I’ve installed WordPress MU a few times since it was publicly available. In part, because I was keen to see if out the box, it would be able to meet my needs, and partly because there’s some projects that I was thinking of that would require something similar to WordPress MU. For those of you reading this wondering what the heck is WordPress MU – I presume you’ve heard of WordPress, right? That blogging platform that’s really easy to use, and freely available?
Well WordPress MU is it’s ‘big brother’. The idea behind WordPress MU is that if you want to set up a site where people can come and create their own blogs, then you can use WordPress MU to run your entire site. It’s a fully functional version of the main back end used at WordPress.com to host all the blogs on that site. It means that you can have users register, and create blogs, and start their own personal blog, on your site. Each user gets a blog, that is like having their own copy of WordPress installed for them, only it’s on your website.
Well the advantage of using WordPress MU becomes even more apparent, once you install BuddyPress, a plugin/set of modules that work with WordPress MU. BuddyPress effectively acts like a social network, allowing you to have ‘friends’, groups, and provides ‘activity streams’ kinda like status updates, but that can be the aggregate of all of your RSS activity across the web.
Now I’d recently set up a public installation of WordPress MU, and not having time to explore the multi-user side very much, I decided to just set up some basic content as a placeholder, and a few pages, so that if anyone came to the site they would be able to get some info, and leave it at that for now. (The site in question is http://londontechstartups.com)
Unfortunately, I hadn’t been paying too much attention to all of the spam blogs that were being created, until very recently. I presume they use some form of automation scripting to auto generate a bunch of email addresses, and then bulk signup to the site, which they then proceeded to post to every few minutes with more and more content, on all the spam blogs they had created. By the time I decided to do something about it, there was already over 3000 spam blog accounts on my site, and many many pages of content on each of those sites. Reading a few of the pieces of content, it soon became clear that not one of those blogs represented a real person taking the time to write real content. It was all ‘spam’ type text that meant that with a bunch of bogus text, there would be ‘links’ with different keywords pointing back to a site selling something or another related to the keyword.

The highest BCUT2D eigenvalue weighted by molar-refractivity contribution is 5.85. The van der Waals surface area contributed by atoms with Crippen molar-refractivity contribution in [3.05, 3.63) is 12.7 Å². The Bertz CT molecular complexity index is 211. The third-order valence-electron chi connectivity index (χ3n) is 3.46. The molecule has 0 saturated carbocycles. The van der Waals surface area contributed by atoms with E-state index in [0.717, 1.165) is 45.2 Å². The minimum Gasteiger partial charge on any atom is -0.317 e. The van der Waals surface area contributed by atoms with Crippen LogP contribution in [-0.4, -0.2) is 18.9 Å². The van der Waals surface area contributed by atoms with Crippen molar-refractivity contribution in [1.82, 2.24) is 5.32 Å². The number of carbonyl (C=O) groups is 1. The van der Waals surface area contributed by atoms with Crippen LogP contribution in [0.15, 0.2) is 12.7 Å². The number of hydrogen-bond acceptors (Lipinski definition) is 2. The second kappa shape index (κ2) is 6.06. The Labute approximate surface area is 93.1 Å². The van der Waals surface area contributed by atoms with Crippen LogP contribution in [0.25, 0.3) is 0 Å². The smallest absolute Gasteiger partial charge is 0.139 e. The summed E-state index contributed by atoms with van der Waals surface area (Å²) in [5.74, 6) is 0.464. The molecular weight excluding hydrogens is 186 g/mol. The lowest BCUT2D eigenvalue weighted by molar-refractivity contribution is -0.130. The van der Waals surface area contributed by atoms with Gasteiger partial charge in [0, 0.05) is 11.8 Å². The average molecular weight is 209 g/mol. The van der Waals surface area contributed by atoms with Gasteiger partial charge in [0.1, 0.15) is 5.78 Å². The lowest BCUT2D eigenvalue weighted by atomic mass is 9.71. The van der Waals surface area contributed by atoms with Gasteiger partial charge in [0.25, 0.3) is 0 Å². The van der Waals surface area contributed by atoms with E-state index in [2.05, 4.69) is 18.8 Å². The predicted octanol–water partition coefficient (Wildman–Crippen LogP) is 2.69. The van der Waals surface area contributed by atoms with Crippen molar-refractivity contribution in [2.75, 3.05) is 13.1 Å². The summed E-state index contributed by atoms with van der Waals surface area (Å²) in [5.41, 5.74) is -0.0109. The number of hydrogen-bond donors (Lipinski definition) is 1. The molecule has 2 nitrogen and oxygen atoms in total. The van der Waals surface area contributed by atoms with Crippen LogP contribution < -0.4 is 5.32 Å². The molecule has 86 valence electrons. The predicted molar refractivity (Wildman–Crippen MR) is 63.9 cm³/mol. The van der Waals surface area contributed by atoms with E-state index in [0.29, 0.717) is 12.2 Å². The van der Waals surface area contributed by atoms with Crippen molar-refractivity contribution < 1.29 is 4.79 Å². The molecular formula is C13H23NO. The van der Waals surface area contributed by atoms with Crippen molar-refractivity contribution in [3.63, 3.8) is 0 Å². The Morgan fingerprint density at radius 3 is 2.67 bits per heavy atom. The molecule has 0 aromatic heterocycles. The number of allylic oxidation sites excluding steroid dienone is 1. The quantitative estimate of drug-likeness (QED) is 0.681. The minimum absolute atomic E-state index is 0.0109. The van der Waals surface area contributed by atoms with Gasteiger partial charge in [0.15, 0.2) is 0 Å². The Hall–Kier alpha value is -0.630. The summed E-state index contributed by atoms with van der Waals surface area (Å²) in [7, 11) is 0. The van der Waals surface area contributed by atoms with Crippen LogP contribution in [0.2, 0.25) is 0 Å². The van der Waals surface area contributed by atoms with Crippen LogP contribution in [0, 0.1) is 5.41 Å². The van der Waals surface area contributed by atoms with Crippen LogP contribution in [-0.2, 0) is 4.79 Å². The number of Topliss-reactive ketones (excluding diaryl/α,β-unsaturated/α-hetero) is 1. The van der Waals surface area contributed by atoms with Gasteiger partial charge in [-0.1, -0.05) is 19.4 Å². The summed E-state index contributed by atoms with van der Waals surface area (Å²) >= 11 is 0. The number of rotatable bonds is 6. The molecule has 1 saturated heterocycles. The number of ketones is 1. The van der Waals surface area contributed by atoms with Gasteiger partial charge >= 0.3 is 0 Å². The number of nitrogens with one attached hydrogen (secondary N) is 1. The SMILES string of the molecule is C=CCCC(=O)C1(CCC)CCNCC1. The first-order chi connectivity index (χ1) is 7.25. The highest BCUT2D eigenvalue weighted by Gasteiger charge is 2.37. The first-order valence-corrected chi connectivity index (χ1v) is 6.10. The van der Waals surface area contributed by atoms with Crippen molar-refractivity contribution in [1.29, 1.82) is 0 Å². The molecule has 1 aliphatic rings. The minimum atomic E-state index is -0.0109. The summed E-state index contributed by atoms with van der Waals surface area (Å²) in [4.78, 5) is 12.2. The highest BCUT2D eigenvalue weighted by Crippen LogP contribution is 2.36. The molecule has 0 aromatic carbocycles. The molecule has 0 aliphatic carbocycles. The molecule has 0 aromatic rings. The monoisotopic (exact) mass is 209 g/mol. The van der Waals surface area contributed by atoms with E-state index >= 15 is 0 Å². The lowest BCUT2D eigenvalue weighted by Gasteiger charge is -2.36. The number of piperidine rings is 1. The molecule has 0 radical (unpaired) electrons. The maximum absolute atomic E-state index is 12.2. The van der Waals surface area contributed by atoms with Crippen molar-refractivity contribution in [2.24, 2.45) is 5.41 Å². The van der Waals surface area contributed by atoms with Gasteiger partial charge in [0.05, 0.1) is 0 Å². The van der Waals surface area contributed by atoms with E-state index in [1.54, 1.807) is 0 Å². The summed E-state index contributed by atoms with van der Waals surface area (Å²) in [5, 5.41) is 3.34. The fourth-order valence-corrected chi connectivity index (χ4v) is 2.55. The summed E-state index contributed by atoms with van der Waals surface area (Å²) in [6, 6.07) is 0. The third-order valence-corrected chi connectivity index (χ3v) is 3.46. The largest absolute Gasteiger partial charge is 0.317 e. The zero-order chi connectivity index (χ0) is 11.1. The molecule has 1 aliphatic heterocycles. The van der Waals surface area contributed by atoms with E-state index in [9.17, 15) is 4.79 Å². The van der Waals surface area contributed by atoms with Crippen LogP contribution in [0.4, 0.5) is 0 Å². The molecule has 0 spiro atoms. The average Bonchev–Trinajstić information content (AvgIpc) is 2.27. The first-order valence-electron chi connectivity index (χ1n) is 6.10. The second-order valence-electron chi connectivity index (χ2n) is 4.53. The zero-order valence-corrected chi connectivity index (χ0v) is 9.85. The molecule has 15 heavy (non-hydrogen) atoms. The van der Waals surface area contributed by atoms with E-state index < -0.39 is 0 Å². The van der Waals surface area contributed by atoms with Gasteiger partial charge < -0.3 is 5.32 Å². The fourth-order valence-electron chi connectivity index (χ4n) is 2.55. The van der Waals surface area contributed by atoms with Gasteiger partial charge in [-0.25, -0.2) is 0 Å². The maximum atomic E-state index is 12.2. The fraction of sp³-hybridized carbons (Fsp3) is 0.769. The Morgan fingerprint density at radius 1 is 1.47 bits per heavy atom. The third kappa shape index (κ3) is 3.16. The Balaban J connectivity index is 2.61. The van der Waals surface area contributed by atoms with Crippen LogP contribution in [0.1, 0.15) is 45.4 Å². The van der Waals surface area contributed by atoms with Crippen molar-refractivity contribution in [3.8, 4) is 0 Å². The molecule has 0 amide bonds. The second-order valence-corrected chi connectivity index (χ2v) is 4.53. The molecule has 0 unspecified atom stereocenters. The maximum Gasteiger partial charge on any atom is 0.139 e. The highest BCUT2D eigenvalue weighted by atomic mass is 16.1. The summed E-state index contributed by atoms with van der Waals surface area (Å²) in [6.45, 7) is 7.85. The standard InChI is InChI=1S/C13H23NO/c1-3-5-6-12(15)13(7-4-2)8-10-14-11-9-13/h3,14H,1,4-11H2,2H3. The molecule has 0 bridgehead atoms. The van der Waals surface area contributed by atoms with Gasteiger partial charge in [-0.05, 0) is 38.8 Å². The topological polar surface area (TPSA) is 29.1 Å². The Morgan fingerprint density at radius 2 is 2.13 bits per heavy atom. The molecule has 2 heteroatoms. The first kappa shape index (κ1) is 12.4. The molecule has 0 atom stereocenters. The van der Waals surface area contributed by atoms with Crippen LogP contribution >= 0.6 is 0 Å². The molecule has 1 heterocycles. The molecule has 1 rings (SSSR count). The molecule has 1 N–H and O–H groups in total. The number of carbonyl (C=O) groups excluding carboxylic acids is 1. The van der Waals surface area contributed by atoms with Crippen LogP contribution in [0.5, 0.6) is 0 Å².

It was most definitely a challenge to clear all of those spam blogs, off, as well as taking quite a few hours, and having to mindlessly click a check box for each of the blogs and spammers, before being able to finally rid my site of them.
Just in case anyone else gets caught out like I did, or is contemplating setting up a WordPress MU site, make sure you install some form of Anti Spam measures in advance, and save yourself countless hours performing maintenance and having to fix the problems like I did.
My initial thoughts were to jump into the backend and just delete the data directly from the MySQL database, which had I been able to access I would have. But unfortunately, I think the volume of Splogs (Spam Blogs) meant that my Web Based access to the MySQL Database using the PHP GUI ended up timing out.
Eventually, I had no choice but to manually delete the spam from the site admins control panel myself.
IF it weren’t for the WPMU Power Tools, I don’t think I would have ever finished! http://plugins.paidtoblog.com/wpmu-power-tools/
I also am indebted to the advice that was shared in the forums about manually editing the WPMU admin listings pages – http://mu.wordpress.org/forums/topic/10811 to show more users, I then went and did the same thing for number of blogs.
I also found a bit of useful advice at http://www.gabrielserafini.com/archives/category/spam/ – though to be fair I think there was way too many individual IP addresses being used for me to be able to address them purely by IP address.
If I had been able to access the PHP MYSQL GUI – I’d have gone and used the advice shared here – http://blog.vipul.net/2009/02/01/how-i-cleaned-up-8k-spam-comments-from-my-wordpress-blog-in-less-than-30-minutes/
And used the code here – http://www.darcynorman.net/2009/05/20/stopping-spamblog-registration-in-wordpress-multiuser/ – to hopefully stop spammers gaining access to ther server
I’ve also since followed the advice here – http://mu.wordpress.org/forums/topic/13982
and now have installed – http://ocaoimh.ie/cookies-for-comments/ and
I’ve also installed MontySpam based on reading about it here http://mu.wordpress.org/forums/topic/10811
and ended up selecting about 100 users as spammers, at a time, through each page, then deleting the spam marked blogs and users using the power tools – that was after I tried to do a few hundred at a time, and the site wouldn’t refresh properly.
I also got some great advice from the form thread here – http://mu.wordpress.org/forums/topic/11187 about a few tools that let you moderate a blog before it can be used – manual I know, but cool nonethelss.
This also looks like a great plugin for spam reporting – http://mu.wordpress.org/forums/topic/13206